Diversity and Equity: 3 Simple Ways for Teachers to Support All Learning Needs

Almost 7 million children in the United States have a disability. The Individuals with Disabilities Education Act (IDEA) became law in 1975, and has provided regulations for individuals with disabilities to have access to an equitable education with resources that address their individual needs. Unfortunately, the reauthorization of  IDEA has been long overdue since 2010. Now, more than ever, students with an Individualized Education Plan (IEP) deserve an updated policy. Updating this policy can provide a blueprint for school districts and educators on utilizing the best resources to create an inclusive environment for all students. For years, I have witnessed educators develop learned helplessness and blame antiquated policies as the reason for schools struggling to teach students with diverse learning needs. However, even without an updated policy, there are various ways districts can empower schools to develop a blue print for teaching all students, not just students with an IEP.

I have become intrigued with Universal Design for Learning (UDL) because it provides a systematic approach that supports educators in holding high expectations while giving them the flexibility to meet the needs of all students, and not single out students identified as having a disability. UDL addresses the disabilities of schools and not students while focusing on Multiple Means of Representation, Multiple Means of Action and Expression, and Multiple Means of Engagement (CAST, 2014). Neuroscience shows us that everyone’s learning needs, skills, and interest are unique, just like our fingerprints and DNA (Salend, 2016). Universal Design for Learning originated from Universal Design, where the architectural design of buildings and products provide access to all individuals. For example, the most common Universal Design is a ramp. Ramps are not only used for people utilizing wheelchairs, but also used by people with bikes, strollers, or anyone who find the stairs compromising to their current ability.

The guiding principles of UDL is a scientifically valid framework for guiding educational practice that (A) provides flexibility in the curriculum, the way information is presented, the way students respond or demonstrate knowledge and skills, and, in the way students are engaged; and (B) reduces barriers in instruction, provides appropriate accommodations, supports, and challenges, while maintaining high achievement expectations for all students. These areas support educators to create materials, assessments, and curricular goals that are designed from the onset to address the various learning styles students come in with, rather than retrofitting accommodations afterward (CAST, 2014). The myth about UDL is that it is only for students receiving special education services, when in fact, using a repertoire of strategies suited to each brain network and reducing barriers in instruction are best practices for all students. In fact, approaching instruction through the lens of UDL is right in alignment with the No-Nonsense Nurturer four step model. For example, teachers may choose to chunk directions, write them on the board, or provide directions to common routines and procedures on an index card for individual students to keep at their desk. Teachers can also vary the way that students demonstrate knowledge of a subject by having students represent their cultural background or current hobbies, for instance. So, while educators are waiting for IDEA to be updated, we don’t have to wait on serving the needs of students because UDL is within an educator’s locust of control and can be done with low and high technological resources.

I remember one teacher I coached in a Jamaica, Queens middle school in New York City who felt that it was impossible for her to teach all students based on their learning needs. As her coach, I would support her on utilizing flexible media and diverse tools to support individualized learning. One strategy I used was having her analyze potential barriers in the curriculum and the materials that would prevent some students from having full access to the curriculum and the ability to complete tasks independently. Once she had a full understanding of what the barriers were, together, we worked on finding additional technological tools and programs that provided text-to-speech and text-to-image to support differentiated teaching methods.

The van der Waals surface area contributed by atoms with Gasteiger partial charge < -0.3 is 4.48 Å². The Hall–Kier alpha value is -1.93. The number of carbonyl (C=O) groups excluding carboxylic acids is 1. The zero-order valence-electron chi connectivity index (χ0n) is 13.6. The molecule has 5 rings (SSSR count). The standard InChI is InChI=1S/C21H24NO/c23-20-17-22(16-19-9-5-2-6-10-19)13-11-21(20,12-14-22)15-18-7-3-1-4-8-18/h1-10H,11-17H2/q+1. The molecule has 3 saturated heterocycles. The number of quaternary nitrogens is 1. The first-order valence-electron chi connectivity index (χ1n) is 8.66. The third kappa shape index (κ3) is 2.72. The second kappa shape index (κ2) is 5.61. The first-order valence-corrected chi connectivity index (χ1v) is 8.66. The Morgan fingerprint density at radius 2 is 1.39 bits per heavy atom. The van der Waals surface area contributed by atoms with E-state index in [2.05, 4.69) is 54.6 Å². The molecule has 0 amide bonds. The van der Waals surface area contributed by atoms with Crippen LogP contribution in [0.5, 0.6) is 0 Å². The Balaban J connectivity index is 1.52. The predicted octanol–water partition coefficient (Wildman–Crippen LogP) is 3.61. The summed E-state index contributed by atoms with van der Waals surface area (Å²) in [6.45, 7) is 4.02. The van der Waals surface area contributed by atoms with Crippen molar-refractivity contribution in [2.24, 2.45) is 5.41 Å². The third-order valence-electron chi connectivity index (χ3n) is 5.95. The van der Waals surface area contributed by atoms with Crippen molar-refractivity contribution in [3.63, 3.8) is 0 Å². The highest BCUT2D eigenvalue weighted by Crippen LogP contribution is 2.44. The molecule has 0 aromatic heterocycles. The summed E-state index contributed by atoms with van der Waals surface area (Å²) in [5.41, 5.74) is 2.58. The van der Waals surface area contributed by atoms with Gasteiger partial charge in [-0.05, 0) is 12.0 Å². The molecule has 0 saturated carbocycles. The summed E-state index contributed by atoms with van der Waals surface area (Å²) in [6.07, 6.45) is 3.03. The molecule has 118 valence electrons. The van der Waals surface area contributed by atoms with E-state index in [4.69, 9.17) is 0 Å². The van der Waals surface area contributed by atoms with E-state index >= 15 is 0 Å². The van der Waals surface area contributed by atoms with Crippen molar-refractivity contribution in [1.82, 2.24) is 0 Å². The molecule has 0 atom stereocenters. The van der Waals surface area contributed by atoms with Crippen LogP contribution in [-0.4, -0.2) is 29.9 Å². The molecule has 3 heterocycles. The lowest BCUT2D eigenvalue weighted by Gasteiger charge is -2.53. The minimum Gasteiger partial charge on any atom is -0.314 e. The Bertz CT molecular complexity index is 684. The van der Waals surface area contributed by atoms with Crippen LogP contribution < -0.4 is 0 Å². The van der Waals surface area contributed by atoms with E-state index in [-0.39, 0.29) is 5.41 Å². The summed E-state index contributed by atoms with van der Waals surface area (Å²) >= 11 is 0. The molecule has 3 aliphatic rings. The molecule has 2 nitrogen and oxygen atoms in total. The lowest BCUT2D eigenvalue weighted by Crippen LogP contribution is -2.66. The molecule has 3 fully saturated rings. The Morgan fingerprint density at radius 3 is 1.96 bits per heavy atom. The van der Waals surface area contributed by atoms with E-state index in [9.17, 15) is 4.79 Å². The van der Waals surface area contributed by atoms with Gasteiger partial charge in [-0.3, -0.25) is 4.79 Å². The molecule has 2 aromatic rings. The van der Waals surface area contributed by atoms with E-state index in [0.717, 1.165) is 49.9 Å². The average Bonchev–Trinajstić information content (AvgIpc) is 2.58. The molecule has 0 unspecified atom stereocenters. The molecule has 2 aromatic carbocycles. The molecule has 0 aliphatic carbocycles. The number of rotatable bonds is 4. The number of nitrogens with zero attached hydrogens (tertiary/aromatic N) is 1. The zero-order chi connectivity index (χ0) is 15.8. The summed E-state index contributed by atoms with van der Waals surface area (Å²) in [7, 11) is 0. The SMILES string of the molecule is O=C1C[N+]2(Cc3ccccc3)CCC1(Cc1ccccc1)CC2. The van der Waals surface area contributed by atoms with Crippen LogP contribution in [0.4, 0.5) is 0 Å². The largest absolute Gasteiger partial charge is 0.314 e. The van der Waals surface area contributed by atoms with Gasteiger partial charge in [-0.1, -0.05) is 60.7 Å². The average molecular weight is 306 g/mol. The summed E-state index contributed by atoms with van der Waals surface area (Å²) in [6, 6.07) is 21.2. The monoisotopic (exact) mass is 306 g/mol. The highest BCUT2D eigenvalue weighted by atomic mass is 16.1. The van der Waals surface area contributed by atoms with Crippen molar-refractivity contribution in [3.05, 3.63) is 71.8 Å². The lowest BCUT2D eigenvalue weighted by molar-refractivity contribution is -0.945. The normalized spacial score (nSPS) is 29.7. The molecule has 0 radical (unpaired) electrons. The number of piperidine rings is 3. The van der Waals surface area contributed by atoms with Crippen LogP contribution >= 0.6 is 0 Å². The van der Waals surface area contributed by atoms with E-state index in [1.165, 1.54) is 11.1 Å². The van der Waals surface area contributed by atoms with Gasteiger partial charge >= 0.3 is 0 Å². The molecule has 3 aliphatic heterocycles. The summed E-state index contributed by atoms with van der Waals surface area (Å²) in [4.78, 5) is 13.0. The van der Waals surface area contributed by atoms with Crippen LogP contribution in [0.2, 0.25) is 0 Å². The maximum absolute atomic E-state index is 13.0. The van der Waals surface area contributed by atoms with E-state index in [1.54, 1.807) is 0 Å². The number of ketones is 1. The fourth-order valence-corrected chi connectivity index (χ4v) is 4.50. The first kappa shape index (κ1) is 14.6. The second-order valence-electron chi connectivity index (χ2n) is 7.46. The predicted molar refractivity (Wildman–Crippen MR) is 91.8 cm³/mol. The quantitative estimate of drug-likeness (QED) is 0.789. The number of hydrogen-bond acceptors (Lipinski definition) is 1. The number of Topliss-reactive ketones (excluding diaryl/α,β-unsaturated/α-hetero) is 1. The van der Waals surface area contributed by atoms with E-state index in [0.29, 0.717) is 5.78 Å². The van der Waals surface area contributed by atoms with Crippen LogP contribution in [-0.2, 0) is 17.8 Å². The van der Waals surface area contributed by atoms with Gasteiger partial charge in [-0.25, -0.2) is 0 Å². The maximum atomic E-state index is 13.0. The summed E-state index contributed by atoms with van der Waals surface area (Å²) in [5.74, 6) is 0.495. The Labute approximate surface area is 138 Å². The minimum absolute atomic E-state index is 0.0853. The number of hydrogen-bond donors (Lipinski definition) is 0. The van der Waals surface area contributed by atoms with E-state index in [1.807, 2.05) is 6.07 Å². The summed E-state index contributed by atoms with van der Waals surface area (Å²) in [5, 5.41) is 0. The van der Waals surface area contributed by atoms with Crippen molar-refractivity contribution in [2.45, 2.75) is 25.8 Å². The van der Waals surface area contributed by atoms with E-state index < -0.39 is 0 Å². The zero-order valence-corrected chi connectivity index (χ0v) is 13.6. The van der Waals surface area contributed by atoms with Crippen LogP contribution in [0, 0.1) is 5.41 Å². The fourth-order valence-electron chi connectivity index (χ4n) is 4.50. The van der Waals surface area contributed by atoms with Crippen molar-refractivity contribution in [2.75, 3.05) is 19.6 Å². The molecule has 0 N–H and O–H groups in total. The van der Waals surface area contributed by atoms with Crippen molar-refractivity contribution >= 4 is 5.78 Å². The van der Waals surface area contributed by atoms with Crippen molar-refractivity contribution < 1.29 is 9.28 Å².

The three main principles of UDL, listed below, have checkpoints with examples for educators to use when implementing it in their classroom. Principle I will support activating prior knowledge to identify, organize, and assimilate new information. Principle II supports educators to devise strategies that optimize learning, and Principle III supports educators to regulate emotional reactions that impede a student’s learning (CAST, 2014).

 

Multiple Means of Representation (Recognition Network)
This is the “what” of learning – how people gather facts, data, and recognize what they see, hear, and read. Identifying letters, words, or an author’s style are recognition tasks (CAST, 2014). The Parietal Lobe in the brain is used to process information, so how information is presented to people is very important in how they will process it. For example, when I was a teacher, I would enable the captions on every video I played in class because it supported my students to hear and see the words simultaneously. Teachers who are No-Nonsense Nurturers have students go beyond simply finding the definition of a word-they engage them in a way that is meaningful to that individual student. They also have students find examples in a text, act out the meaning, draw pictures, and find synonyms for vocabulary words prior to engaging with those words in a text (note that these are all examples that require low technology). Engaging the audio, kinesthetic, and visual learner to understand the origin, prefixes, and suffixes to unfamiliar words makes information accessible and fun for all types of learners. Both of these examples can increase reading comprehension and fluency because it allows students to access the content at their pace and preferred learning style, without compromising high expectations.